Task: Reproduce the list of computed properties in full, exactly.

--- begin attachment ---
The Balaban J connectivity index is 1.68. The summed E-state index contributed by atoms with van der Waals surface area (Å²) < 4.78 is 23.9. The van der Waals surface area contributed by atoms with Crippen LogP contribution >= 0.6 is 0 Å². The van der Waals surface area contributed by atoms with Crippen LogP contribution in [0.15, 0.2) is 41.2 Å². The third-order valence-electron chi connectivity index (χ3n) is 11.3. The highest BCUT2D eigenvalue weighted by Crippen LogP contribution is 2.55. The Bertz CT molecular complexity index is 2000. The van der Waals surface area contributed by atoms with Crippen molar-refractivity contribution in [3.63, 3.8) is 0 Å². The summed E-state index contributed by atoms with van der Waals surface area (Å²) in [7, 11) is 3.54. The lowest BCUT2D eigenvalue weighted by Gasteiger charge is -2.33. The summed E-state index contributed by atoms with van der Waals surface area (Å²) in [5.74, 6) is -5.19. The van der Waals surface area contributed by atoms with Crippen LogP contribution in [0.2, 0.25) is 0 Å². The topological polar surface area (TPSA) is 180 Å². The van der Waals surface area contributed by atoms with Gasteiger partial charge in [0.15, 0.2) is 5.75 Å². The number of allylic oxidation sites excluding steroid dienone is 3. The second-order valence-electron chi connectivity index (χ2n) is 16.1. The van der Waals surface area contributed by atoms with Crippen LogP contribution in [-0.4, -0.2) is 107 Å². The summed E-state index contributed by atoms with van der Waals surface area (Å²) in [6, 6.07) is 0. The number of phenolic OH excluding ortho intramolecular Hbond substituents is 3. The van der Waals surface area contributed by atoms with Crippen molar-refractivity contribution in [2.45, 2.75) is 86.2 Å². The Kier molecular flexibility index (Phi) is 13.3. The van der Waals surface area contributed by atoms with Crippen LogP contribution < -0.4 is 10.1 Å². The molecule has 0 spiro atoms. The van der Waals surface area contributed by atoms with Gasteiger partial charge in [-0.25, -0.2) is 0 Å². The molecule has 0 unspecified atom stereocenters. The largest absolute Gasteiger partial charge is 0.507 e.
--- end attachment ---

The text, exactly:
The Balaban J connectivity index is 1.68. The summed E-state index contributed by atoms with van der Waals surface area (Å²) < 4.78 is 23.9. The van der Waals surface area contributed by atoms with Crippen LogP contribution >= 0.6 is 0 Å². The van der Waals surface area contributed by atoms with Crippen LogP contribution in [0.15, 0.2) is 41.2 Å². The third-order valence-electron chi connectivity index (χ3n) is 11.3. The highest BCUT2D eigenvalue weighted by Crippen LogP contribution is 2.55. The Bertz CT molecular complexity index is 2000. The van der Waals surface area contributed by atoms with Crippen molar-refractivity contribution in [3.63, 3.8) is 0 Å². The summed E-state index contributed by atoms with van der Waals surface area (Å²) in [7, 11) is 3.54. The lowest BCUT2D eigenvalue weighted by Gasteiger charge is -2.33. The summed E-state index contributed by atoms with van der Waals surface area (Å²) in [5.74, 6) is -5.19. The van der Waals surface area contributed by atoms with Crippen LogP contribution in [0.2, 0.25) is 0 Å². The topological polar surface area (TPSA) is 180 Å². The van der Waals surface area contributed by atoms with Gasteiger partial charge in [0.15, 0.2) is 5.75 Å². The number of allylic oxidation sites excluding steroid dienone is 3. The second-order valence-electron chi connectivity index (χ2n) is 16.1. The van der Waals surface area contributed by atoms with Crippen LogP contribution in [-0.4, -0.2) is 107 Å². The summed E-state index contributed by atoms with van der Waals surface area (Å²) in [6, 6.07) is 0. The number of phenolic OH excluding ortho intramolecular Hbond substituents is 3. The van der Waals surface area contributed by atoms with Crippen molar-refractivity contribution in [2.45, 2.75) is 86.2 Å². The Kier molecular flexibility index (Phi) is 13.3. The van der Waals surface area contributed by atoms with Crippen LogP contribution < -0.4 is 10.1 Å². The molecule has 0 spiro atoms. The van der Waals surface area contributed by atoms with Gasteiger partial charge in [-0.25, -0.2) is 0 Å². The molecule has 0 unspecified atom stereocenters. The largest absolute Gasteiger partial charge is 0.507 e.